economy
Amid the downtrend, PEZA investments are already on track for their third straight year of decrease, as coronavirus fears continue to trump the magic of tax perks that ecozones offer to investors.
AFP/Ted Aljibe, file
PEZA inflows drop with jobs as agency steps up CREATE fight
Ian Nicolas Cigaral (Philstar.com) - October 12, 2020 - 6:36pm

MANILA, Philippines — Investments lured by the country’s largest economic zone operator dipped by over a fifth in September, while employment they generated also sustained a historic downtrend ahead of an expected Senate vote on a bill ultimately trimming down tax perks in years to come.

Data released to Philstar.com showed approved investments at the Philippine Economic Zone Authority (PEZA) amounted to P68.5 billion in September, down 22.41% from P88.3 billion recorded a year ago. 

That translated to 215 job-generating projects in September, down by nearly half from previous year’s level. PEZA exports also declined 3.2% annually to $30.2 billion. PEZA did not cite reasons for the decline.

“I think the dimming economic outlook had more to do with the substantial drop off in in PEZA investments. The Philippines is currently in a recession but so is most of the world economy, which will definitely put a damper on demand for electronics on a global scale,” Nicholas Antonio Mapa, senior economist at ING Bank in Manila, said in an e-mail.

“With demand expected to be depressed in the near term and with corporates likely looking to conserve cash, we do not foresee a quick turnaround to these trends,” Mapa said when sought for comment.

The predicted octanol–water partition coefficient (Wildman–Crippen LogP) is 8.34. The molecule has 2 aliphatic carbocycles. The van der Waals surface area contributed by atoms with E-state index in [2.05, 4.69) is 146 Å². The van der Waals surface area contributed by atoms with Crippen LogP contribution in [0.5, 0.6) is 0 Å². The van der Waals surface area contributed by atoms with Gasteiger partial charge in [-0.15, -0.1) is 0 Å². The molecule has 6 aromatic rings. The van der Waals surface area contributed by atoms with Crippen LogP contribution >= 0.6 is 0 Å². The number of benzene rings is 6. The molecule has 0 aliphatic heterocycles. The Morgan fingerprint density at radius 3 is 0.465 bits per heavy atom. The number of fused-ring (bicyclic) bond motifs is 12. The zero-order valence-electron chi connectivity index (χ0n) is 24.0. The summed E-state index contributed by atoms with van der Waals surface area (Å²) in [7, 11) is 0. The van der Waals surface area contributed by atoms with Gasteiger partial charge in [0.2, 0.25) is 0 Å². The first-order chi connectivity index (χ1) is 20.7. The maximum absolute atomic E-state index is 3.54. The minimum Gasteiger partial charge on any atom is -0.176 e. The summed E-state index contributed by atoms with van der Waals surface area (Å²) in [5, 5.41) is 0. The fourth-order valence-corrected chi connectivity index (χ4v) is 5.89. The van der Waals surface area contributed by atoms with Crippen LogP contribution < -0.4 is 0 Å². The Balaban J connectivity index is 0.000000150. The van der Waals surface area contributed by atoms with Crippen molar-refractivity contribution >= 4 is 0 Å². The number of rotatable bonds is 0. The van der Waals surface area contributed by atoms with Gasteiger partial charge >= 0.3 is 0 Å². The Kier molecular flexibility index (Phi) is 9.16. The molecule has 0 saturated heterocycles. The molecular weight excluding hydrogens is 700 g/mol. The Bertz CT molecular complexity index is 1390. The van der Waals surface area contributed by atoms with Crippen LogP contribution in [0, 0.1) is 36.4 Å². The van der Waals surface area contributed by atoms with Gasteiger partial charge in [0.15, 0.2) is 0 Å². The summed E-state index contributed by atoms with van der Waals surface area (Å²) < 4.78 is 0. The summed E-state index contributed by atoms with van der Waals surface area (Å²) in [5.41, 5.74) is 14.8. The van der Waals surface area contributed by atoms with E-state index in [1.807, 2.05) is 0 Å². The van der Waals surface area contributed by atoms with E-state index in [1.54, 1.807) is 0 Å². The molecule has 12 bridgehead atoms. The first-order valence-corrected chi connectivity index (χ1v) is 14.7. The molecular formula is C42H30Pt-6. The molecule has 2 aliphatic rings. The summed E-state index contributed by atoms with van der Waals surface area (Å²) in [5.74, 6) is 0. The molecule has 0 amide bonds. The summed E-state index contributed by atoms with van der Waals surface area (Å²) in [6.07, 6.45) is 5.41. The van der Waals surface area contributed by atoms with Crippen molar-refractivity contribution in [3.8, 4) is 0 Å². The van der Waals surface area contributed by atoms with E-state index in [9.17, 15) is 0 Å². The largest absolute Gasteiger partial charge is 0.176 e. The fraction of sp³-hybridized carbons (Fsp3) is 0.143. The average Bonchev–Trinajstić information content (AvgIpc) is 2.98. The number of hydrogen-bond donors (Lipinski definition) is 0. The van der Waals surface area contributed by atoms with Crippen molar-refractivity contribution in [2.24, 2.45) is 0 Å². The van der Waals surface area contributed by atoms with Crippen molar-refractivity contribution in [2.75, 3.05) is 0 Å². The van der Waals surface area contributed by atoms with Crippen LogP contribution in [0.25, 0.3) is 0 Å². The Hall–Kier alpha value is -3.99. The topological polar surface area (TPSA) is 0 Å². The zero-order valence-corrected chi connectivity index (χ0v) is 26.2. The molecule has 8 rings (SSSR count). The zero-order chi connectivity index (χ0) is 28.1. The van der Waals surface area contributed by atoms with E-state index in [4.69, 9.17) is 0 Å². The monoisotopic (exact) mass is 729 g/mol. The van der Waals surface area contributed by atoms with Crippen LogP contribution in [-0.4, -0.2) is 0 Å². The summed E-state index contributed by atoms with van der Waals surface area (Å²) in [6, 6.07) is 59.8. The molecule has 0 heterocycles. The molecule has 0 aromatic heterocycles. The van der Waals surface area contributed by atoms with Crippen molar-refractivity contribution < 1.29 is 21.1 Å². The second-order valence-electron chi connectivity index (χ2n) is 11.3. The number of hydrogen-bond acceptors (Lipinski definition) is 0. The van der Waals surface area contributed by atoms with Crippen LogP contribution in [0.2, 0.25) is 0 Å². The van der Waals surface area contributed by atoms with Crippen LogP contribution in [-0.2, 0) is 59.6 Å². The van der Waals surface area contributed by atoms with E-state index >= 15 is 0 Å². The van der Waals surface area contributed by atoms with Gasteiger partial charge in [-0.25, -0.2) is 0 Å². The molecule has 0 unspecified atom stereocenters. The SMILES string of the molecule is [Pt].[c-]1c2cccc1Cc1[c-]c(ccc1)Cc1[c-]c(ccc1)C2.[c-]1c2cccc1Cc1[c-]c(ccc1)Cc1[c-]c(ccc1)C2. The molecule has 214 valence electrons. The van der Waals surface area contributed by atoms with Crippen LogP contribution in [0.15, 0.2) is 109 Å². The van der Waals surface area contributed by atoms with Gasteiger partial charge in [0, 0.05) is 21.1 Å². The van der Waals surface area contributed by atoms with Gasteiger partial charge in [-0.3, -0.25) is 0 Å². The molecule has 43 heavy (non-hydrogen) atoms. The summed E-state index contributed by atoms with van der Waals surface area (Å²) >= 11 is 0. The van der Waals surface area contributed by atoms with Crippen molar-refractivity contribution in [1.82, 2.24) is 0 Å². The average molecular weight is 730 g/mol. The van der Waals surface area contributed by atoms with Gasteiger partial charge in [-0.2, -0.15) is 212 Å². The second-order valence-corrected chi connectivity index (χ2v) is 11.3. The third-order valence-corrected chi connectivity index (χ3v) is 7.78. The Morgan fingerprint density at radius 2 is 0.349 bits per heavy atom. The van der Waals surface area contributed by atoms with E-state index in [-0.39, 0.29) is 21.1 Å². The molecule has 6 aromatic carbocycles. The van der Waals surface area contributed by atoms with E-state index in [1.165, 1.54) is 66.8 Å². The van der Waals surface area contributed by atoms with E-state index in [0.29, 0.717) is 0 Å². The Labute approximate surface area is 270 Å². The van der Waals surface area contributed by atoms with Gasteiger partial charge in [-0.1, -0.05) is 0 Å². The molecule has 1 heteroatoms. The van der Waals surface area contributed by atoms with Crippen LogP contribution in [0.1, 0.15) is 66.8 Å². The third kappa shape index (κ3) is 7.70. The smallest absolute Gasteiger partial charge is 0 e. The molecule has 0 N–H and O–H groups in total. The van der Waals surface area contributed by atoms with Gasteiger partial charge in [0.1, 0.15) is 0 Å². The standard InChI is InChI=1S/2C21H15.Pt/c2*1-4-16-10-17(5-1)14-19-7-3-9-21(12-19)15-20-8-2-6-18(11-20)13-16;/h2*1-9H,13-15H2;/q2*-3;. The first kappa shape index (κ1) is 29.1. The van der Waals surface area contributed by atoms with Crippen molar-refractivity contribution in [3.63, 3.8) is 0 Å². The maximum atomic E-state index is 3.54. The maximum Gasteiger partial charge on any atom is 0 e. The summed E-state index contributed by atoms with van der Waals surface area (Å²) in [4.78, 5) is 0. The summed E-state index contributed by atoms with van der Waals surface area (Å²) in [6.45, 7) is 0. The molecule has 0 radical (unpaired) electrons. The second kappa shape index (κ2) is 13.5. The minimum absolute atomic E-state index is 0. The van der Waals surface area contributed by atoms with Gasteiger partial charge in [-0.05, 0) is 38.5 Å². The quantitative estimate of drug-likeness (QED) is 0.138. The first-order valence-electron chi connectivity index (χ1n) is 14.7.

With the downtrend persisting even with 87% of PEZA locators back in business as of September 26, PEZA investments are on track for their third straight year of decrease. Last year, total investments reached P117.54 billion, down 16% year-on-year. 

It gets worse when one considers the impact of fewer investments on jobs generated inside ecozones. As of July, employment in PEZA dipped 1.69% year-on-year to 1.5 million, a decline seen from June that if would persist until yearend, would mark the first time on record that employment in PEZA zones would drop.

CREATE opposed

The latest dismal figures provide ammunition for PEZA to oppose the passage of Corporate Recovery and Tax Incentives for Enterprises (CREATE) bill, a measure pushed by economic managers to cut taxes of companies to encourage them to funnel savings in hiring people or retaining workers during the hard times.

As the measure faces a critical vote at the Senate this week, PEZA Director-General Charito Plaza renewed calls to drop CREATE which apart from lowering corporate tax rates to 25% from 30% would also see tax perks ultimately lessened after a brief extension period granted by the measure for pandemic recovery.

“Passage of CREATE bill is in bad timing. Its passage is insensitive with the companies struggling to operate, keep jobs, and that contribute to keep the economy afloat. Also it will badly affect competition for new investments in our export industry,” Plaza said in a statement.

“In terms of tax incentives, it is a crucial factor for export-based investors as part of ease and cost of doing business,” she said.

But ING Bank’s Mapa disagreed. “Should the CREATE bill be passed soon, we could see this bolstering our case for an investment destination,” he said.

“However, a recovery will likely be predicated on the Philippines returning to 6% growth form in the next few months, which as of this moment, appears rather slim,” he added.

NOVEL CORONAVIRUS PHILIPPINE ECONOMY THE PHILIPPINE ECONOMIC ZONE AUTHORITY
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